Now here I was faced with no common ‘rightist’, but a famous writer who had been labelled as a ‘cow demon and snake spirit’ around the time I was still learning to walk. Ai Qing had had his ‘cap taken off’, that is he was pardoned, in 1960. It was only recently that the stigma of having been one at all began to fade. I sat dumbly, my head swirling with questions. I didn’t really know where to begin. Fortunately my friend held up our end of the conversation as tea, cigarettes and sweet melon (hamigua) from Xinjiang were offered.
After a few enquiries we discovered that the authorities were in the process of restoring the poet’s family to their original house near Beijing Railway Station. Their present house, though adequate for their needs, was becoming inconvenient with the increasing number of visitors the old poet was receiving.
As I settled into a Peony cigarette, I asked the poet where he and his family had been for the last twenty years. Had they stayed in Beijing or gone back to Ai Qing’s native home, Jinhua in Zhejiang, near Shanghai? The poet’s only comment was that they, like so many others, had simply disappeared. His wife, Gao Ying, brushing this comment aside said that they had been eating freshly picked hamigua for the past twenty years!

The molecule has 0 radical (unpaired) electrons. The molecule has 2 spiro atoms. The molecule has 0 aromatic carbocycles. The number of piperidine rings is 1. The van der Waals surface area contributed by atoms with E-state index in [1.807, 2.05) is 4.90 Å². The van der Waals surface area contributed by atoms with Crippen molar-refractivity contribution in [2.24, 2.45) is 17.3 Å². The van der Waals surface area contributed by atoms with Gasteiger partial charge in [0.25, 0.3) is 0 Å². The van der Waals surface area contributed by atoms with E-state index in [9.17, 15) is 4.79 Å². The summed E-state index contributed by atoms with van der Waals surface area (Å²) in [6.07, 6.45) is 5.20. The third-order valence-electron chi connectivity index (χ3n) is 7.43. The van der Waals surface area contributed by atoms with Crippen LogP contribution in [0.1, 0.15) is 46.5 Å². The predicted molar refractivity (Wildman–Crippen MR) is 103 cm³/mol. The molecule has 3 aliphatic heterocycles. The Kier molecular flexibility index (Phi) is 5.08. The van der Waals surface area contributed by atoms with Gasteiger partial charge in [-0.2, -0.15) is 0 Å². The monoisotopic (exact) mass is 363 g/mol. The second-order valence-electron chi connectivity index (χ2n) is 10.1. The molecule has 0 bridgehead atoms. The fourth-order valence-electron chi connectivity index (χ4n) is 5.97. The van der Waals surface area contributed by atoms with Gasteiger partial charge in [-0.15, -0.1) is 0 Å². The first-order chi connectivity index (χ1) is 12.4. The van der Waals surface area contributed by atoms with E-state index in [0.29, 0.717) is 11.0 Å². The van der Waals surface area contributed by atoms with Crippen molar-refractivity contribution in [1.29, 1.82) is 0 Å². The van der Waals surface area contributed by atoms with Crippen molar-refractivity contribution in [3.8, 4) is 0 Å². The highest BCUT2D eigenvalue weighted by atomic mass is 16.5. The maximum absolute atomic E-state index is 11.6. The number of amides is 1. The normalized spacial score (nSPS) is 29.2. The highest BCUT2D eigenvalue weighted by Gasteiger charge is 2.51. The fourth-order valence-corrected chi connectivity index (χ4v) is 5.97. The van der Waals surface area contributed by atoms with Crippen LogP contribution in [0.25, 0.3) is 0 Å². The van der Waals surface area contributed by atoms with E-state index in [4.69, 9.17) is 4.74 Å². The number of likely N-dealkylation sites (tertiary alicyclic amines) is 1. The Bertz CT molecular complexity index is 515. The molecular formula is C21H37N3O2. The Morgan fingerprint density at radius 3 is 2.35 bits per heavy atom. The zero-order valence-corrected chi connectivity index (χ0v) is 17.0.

Xinjiang?! They had been in Xinjiang all of this time? Thousands of miles from their home in the eastern provinces of China, so different to the China they had known all their lives, so far from the friends and things they were familiar with. It was few people indeed who went off to the west happily either now or in the past in China. Although the famous poet of the Tang dynasty, Li Bo, had come from Cuiye Cheng in the far west, he had never ventured back there during his later life. And few officials of the past relished the thought of banishment in far-off ‘Turfan’.
Ai Qing, seeing my shocked reaction, was quick to add that it didn’t matter what you wanted to call their sojourn in the west; they had, at least, been safe. Had they stayed in Beijing during the years of the Cultural Revolution, it is doubtful that they would still be alive today. The well-loved novelist and playwright Lao She died in 1967 owing to the unjust criticism and attacks on him by the Red Guards. Even secluded in distant Shihezi, near Urunmqi, hundreds of Ai Qing’s poems, the product of ten years of creative energy, were taken and destroyed by the Red Guards in 1967. No, he was glad they had not stayed in Beijing; the further they were away from the Gang of Four the better.